Water Woes of Mountaintop Removal Coal Mining
This excerpt sets the tone for the piece:
Some three million pounds of explosives are detonated each day in West Virginia for coal mining, according to the U.S. Geological Survey, and the process shears up to 800 feet of elevation off each mountain peak, says Margaret Palmer, director of the University of Maryland's Center for Environmental Science. The black scars run visibly up the spine of the central Appalachians. And the explosions don't sound lightly: "When they put these blasts off, it's horrendous," says Maria Gunnoe, 41, of the community advocacy group Ohio Valley Environmental Coalition, who lives in Bob White, W. Va., 12 miles north of Lindytown. Tremors from the blasts shake houses from the ground up, and it rains sand, coal dust and other particles in surrounding areas, residents say.
Mountaintop mining destroys the natural habitats of many local species, whether endangered ones such as flying squirrels or flourishing ones like salamanders. Further, mountaintop debris that is dug up or displaced by explosions is dumped in the valleys below, burying headwater streams, killing the aquatic species that live in the waters and impacting downstream water supplies. About 1,200 miles of streams have been buried in this manner in central Appalachia, according to a 2003 federal study.
That last figure is outdated, by the way. During the last two decades, nearly 2,000 miles of Appalachian streams have been buried by debris from mountaintop mining operations, which blast off the tops of mountains to get at the coal seams below. Although it may seem counterintuitive, the blasting of Appalachia's mountains and clearcutting of the forests pale in comparison to the extensive damage done to the region's waterways.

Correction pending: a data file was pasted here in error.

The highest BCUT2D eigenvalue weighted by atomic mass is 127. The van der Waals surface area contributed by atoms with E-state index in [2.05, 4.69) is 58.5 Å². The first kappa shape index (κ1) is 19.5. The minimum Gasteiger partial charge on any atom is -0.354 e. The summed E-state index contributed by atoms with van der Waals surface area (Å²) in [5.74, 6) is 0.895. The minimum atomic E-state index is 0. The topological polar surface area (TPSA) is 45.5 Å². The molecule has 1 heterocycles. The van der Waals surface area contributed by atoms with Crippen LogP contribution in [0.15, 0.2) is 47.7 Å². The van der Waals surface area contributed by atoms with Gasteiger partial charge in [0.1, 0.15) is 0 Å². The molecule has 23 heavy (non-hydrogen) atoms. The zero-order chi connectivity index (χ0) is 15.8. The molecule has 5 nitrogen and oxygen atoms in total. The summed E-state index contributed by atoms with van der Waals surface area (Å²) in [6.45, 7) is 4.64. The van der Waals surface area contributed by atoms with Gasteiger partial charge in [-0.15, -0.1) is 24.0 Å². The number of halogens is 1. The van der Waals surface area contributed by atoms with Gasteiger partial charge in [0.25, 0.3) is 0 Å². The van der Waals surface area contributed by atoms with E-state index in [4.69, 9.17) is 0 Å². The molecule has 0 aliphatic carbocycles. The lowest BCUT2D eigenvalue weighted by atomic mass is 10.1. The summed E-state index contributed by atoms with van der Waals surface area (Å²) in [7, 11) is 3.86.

An analysis of water tested downstream from mountaintop removal mining operations in Appalachia shows high levels of toxins, with some samples testing 50 times the U.S. safety guidelines, according to a report by the U.S. Environmental Protection Agency (EPA). The independent analysis of previously unreleased data suggests that 14 of 17 sites tested in West Virginia and Kentucky in 2007 and 2009 exceed federal standards for toxins such as arsenic, lead, mercury, and chromium. Six of nine West Virginia sites tested above safe levels for toxins and all eight Kentucky sites exceeded that level, with two sites registering extremely high readings. The data, which was not available publicly until requested under the federal Freedom of Information Act by environmental groups, was analyzed by toxicologist Carys Mitchelmore at the University of Maryland Center for Environmental Science.
“This is the first-line red flag,” Mitchelmore told the Charleston Gazette. “This is the best way to show what the whole toxicity of that pollution is.”
(Photo of WV stream contamination by J. Henry Fair)
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